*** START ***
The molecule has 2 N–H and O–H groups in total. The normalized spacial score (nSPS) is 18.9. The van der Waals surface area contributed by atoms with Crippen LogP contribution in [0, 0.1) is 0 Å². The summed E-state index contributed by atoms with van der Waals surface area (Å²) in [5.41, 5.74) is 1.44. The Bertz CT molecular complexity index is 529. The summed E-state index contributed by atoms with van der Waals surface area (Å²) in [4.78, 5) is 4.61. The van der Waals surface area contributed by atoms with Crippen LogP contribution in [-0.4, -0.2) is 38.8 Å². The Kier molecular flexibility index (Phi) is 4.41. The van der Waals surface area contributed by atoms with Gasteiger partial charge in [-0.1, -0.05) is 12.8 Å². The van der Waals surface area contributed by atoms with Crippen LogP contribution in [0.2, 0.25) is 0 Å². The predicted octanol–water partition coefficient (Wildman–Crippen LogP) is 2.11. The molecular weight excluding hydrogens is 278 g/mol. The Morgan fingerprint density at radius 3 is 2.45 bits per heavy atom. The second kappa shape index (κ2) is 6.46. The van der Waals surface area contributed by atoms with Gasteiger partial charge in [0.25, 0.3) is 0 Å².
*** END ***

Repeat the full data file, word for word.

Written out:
The molecule has 2 N–H and O–H groups in total. The normalized spacial score (nSPS) is 18.9. The van der Waals surface area contributed by atoms with Crippen LogP contribution in [0, 0.1) is 0 Å². The summed E-state index contributed by atoms with van der Waals surface area (Å²) in [5.41, 5.74) is 1.44. The Bertz CT molecular complexity index is 529. The summed E-state index contributed by atoms with van der Waals surface area (Å²) in [4.78, 5) is 4.61. The van der Waals surface area contributed by atoms with Crippen LogP contribution in [-0.4, -0.2) is 38.8 Å². The Kier molecular flexibility index (Phi) is 4.41. The van der Waals surface area contributed by atoms with Gasteiger partial charge in [-0.1, -0.05) is 12.8 Å². The van der Waals surface area contributed by atoms with Crippen LogP contribution in [0.2, 0.25) is 0 Å². The predicted octanol–water partition coefficient (Wildman–Crippen LogP) is 2.11. The molecular weight excluding hydrogens is 278 g/mol. The Morgan fingerprint density at radius 3 is 2.45 bits per heavy atom. The second kappa shape index (κ2) is 6.46. The van der Waals surface area contributed by atoms with Gasteiger partial charge in [0.25, 0.3) is 0 Å².